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These women could continue to face drastically increased risk of death -- or another heart attack or stroke -- for a long time after their initial life-threatening illness, according to a new study published Nov. 23 in JAMA Internal Medicine.
"Our results show that the increase in risk is persistent over a long time, making it even more clear that women should keep their regular checkups and try to maintain a healthy lifestyle, even if their first event was years ago," said co-author Bob Siegerink, group leader of epidemiology at the Charite Center for Stroke Research in Berlin, Germany.
Women who've had a heart attack will have a 20-times increased risk of a second heart attack, and a tripled risk of a first stroke, according to findings.
Researchers based these findings on 226 women who had a heart attack, 160 women who had a stroke and 782 healthy women. All live in the Netherlands. The heart attack and stroke patients were about 40 years old on average at the time of their health event. They were followed for a median of almost 19 years -- half more than that, half less.
Siegerink noted that the women were most likely to suffer a second occurrence of whatever struck them the first time, be it a heart attack or a stroke.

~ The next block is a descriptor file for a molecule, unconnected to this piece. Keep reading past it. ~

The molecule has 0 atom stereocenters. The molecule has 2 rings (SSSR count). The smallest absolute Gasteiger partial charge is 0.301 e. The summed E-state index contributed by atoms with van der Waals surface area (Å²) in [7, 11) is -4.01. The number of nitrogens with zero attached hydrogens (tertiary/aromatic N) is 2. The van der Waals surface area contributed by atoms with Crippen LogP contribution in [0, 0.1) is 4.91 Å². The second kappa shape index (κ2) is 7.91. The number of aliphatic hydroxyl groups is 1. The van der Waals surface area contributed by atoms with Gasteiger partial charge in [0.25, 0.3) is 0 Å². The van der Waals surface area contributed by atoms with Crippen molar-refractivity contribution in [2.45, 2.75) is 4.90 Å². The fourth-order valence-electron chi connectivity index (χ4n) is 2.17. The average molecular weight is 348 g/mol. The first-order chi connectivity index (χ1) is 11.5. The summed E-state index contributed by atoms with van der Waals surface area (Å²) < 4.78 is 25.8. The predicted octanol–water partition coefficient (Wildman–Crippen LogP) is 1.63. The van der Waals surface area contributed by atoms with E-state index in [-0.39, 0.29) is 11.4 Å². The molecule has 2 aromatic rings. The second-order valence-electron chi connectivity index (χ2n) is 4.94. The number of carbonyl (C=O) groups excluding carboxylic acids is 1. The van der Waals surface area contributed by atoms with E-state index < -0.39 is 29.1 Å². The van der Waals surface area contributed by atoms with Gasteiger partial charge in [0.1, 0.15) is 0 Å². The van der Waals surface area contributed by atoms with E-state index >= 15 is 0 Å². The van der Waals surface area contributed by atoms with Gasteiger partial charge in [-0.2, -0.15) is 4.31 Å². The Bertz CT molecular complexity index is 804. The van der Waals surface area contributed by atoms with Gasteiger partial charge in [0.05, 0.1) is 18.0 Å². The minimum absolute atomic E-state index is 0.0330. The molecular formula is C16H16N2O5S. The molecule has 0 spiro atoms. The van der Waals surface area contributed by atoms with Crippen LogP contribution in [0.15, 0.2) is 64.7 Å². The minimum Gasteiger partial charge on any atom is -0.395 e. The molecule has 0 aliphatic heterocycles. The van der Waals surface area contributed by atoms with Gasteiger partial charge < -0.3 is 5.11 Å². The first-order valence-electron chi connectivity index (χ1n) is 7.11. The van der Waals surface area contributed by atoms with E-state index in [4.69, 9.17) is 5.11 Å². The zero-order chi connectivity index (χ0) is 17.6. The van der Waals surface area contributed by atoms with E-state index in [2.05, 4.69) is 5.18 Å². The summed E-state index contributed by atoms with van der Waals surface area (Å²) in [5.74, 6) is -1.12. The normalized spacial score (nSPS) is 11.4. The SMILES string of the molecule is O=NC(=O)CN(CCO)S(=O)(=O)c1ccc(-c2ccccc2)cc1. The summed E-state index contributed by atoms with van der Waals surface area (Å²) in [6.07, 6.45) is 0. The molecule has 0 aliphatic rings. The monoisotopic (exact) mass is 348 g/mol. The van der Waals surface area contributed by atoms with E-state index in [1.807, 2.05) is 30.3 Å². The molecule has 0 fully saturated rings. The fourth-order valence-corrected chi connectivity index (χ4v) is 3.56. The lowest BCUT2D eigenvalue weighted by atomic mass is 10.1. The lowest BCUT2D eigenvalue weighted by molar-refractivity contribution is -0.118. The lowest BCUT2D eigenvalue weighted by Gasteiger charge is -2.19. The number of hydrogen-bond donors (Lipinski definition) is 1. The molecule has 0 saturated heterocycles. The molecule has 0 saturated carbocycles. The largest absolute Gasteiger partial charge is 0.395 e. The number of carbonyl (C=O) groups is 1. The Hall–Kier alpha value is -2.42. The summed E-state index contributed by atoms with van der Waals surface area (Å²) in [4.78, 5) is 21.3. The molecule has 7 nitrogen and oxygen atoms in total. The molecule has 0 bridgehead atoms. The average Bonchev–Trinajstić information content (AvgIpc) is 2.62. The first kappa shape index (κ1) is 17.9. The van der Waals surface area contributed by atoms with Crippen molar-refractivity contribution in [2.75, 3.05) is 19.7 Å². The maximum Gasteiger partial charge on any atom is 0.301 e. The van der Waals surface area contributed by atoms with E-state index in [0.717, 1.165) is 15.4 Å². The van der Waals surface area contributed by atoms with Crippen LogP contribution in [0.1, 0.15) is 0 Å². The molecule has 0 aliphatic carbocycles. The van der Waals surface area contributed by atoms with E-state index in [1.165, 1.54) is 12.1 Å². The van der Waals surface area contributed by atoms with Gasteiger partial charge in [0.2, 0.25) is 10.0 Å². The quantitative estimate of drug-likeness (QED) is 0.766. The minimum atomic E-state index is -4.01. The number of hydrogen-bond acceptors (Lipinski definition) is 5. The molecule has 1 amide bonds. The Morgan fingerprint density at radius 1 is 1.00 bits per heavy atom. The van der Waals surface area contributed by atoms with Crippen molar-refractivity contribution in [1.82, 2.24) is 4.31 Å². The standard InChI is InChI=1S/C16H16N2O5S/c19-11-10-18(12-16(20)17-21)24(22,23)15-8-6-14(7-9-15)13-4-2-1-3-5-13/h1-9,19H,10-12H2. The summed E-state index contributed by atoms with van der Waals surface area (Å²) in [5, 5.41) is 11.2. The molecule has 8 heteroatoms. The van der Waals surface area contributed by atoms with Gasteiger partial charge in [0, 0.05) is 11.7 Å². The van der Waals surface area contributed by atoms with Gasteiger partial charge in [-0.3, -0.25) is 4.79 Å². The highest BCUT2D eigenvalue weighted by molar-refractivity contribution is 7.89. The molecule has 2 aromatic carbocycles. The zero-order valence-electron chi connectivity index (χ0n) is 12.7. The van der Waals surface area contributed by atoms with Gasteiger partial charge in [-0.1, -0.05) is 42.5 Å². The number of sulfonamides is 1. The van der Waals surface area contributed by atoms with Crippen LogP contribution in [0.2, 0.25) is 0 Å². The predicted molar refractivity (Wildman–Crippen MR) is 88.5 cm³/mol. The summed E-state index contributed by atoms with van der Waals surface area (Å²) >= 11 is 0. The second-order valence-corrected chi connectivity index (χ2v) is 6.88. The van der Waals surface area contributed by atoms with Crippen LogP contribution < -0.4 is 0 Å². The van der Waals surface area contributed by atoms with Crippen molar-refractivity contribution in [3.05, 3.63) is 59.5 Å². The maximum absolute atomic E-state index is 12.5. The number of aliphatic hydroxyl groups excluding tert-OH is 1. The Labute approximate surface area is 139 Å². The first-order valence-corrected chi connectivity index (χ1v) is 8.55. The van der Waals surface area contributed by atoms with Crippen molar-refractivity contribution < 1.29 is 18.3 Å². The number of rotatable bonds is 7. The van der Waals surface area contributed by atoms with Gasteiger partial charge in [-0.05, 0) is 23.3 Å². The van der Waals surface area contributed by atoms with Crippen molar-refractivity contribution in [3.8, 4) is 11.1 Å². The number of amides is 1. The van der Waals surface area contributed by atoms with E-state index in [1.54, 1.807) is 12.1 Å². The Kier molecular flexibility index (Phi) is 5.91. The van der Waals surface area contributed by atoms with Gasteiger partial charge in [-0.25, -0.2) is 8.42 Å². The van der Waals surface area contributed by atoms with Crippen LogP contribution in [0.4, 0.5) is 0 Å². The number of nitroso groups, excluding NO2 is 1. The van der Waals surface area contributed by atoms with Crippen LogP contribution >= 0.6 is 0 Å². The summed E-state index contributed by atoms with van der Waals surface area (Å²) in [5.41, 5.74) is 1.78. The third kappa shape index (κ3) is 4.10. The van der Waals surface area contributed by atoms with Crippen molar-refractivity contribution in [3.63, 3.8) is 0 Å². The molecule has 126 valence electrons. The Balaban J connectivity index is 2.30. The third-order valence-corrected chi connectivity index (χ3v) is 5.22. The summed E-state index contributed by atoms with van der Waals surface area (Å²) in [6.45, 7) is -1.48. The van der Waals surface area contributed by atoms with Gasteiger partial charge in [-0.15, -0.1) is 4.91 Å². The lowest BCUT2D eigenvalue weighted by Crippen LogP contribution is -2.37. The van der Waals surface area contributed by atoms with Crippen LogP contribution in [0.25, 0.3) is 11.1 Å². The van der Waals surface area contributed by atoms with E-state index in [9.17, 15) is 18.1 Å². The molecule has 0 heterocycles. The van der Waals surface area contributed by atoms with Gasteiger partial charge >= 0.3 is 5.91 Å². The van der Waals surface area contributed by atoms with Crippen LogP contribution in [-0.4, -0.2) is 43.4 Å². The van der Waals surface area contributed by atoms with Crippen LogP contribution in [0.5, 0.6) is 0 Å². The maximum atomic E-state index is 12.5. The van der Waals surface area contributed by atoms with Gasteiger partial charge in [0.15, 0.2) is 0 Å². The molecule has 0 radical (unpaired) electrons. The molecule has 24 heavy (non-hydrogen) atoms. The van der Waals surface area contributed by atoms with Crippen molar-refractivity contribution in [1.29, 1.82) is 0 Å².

"Basically, the long-term risk of cardiovascular events are 'true to type', which is an indication that the mechanisms that lead to cardiovascular recurrence are disease-specific," he said.
These results show that young women need to take their heart health more seriously, particularly if they've had a heart attack or stroke, said Dr. Suzanne Steinbaum, director of Women's Heart Health at Lenox Hill Hospital in New York City.
"If a young woman has a cardiovascular event, there needs to be aggressive secondary prevention to make sure this never happens again, because the risk of dying is so much higher for her," Steinbaum said.
Preventive measures may include controlling blood pressure, reducing cholesterol and blood sugar levels, eating healthy, exercising, quitting smoking and cutting back on alcohol consumption, said Steinbaum and Dr. Nieca Goldberg, medical director of the NYU Langone Joan H. Tisch Center for Women's Health in New York City.
"When heart attacks happen to younger women and they feel better, it's good they get back to their normal lives but they have to be mindful of prevention throughout their life," said Goldberg, who also is a spokeswoman for the American Heart Association.
In a way, these results aren't news. Researchers have long known that anyone who has a heart attack or stroke is at increased risk of another one, compared with people who've never had one, Goldberg said.
But young women pursuing a career and raising a family often put themselves last in line for medical care, said Dr. Carl Pepine, a professor of cardiovascular medicine at the University of Florida College of Medicine.
These women may not realize that they are at risk for a heart attack or stroke, or they might shrug off that risk as they get the kids off to school or prepare for a busy work day, said Pepine, a past president of the American College of Cardiology and a member of its Cardiovascular Disease in Women Committee.
"Young women are not free of cardiovascular disease, and when they have an event they are at heightened risk of bad things happening over the long term," he said. "Women need to understand that they have to put themselves ahead of other obligations, and protect their heart health."
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